If I could take all my parts with me when I go somewhere, and not have to say to one of them, “No, you stay home tonight, you won’t be welcome,” because Im going to an all white party where I can be gay, but not Black. Or I’m going to a Black poetry reading, and half the poets are antihomosexual, or thousands of situations where something of what I am cannot come with me. The day all the different parts of me can come along, we would have what I would call a revolution. ~Pat Parker

The above quote represents my experience and the experience of people who share my identity. Don’t believe me?

The Black Pride Survey 2000 proves what many of “us” have known forever— that marginalization—racism in the white LGBTQ community and homophobia in the black community and the over all nature of intolerance— is viewed as an issue by queer communities of color. The implication of this is that if homophobia and racism are both seen as problems, then queer communities of color has an opportunity to resists the oppression they perceive from the two communities in which their identities—being of color and gay— are entangled with. This resistance often turns into the creation of subcultures.


 The term “subculture” has also contemporarily been used to refer to the direct practices of subcultural manufacturing. In this conceptualization of subculture, one seeks to understand the things that are created by marginal communities that produce, circulate, and consume various cultural forms within its own boundaries. Subcultures that are displeased with the larger population can manifest their resistance to the larger culture by creating their own “unpopular” culture, making everyday decisions as a collective subculture that will give the group amplified power and agency, where there was little or none before. To fully understand subcultures I look towards the voices of those who most marginalized in society.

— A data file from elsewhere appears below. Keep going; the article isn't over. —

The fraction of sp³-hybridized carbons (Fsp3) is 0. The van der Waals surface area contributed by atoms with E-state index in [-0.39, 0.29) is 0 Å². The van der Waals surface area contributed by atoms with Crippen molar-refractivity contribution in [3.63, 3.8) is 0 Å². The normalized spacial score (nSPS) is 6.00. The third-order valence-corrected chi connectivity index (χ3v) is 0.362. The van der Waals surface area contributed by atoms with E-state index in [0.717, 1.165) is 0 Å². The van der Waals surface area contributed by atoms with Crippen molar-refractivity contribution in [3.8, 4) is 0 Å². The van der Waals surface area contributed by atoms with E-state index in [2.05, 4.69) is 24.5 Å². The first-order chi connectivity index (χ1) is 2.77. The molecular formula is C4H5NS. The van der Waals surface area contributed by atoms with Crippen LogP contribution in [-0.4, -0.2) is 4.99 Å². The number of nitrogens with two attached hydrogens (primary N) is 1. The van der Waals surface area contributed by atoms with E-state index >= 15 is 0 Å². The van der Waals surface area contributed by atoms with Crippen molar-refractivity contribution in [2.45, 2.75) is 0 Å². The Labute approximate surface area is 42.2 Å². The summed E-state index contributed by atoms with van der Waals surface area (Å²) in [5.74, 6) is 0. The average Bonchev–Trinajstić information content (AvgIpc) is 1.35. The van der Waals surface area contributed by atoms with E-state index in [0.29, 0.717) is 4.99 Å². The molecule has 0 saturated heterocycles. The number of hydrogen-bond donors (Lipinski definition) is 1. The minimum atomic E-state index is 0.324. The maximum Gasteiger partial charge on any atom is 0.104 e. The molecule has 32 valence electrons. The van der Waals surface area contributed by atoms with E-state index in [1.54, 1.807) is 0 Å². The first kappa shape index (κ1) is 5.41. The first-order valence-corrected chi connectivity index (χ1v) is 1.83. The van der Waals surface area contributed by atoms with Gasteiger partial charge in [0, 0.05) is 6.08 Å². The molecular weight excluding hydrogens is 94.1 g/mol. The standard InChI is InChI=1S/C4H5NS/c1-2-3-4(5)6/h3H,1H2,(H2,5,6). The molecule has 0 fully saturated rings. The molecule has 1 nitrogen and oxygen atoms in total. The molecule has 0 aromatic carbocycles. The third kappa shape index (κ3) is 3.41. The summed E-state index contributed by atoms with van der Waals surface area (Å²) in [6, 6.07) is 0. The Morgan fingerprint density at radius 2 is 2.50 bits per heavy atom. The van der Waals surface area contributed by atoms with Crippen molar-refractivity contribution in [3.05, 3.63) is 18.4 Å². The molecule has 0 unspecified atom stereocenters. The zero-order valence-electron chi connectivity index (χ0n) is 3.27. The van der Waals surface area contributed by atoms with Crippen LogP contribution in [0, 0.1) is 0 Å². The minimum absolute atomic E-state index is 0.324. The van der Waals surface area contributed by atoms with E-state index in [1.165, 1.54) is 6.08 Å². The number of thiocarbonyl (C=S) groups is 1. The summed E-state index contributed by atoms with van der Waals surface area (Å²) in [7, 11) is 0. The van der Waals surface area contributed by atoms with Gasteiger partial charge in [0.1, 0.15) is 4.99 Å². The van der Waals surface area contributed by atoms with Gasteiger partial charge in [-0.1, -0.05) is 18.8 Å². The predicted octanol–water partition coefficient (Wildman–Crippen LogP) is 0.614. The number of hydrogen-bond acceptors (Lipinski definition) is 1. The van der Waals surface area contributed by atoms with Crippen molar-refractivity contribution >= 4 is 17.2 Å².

Kokumo, a beautiful transgender women of color who has many experiences with discrimination in chicago’s “gayberhood.” She states: “The vast majority of youth who go to Boystown feel as though it is not for them. The Center on Halsted is a place where grants matter more than the youth. The minute you go into the Center on Halsted, you’re policed. I always tell myself never to feel at home, I cannot feel more comfortable around my oppressors than I do around people who look life me, and therefore I am always looking to create community around those who are likeminded. Biodun is another youth who has literally stopped going to certain parts of the city due to the policing of black youth that go there. He states: When you walk in Boystown they will tell you to keep moving or they will lock you up. After hearing those things I do not go to Boystown anymore. The police see a group of black youth and they think we’re up to no good. It makes me feel insulted

These are only two of many instances in which black youth turn to subcultures to retreat from the marginalization that they experience in society. If black youth continue to be silenced in society, this retreating into subcultures will only last so long. And eventually, Black Youth will push back. The voices of those who are marginalized cannot be silenced forever.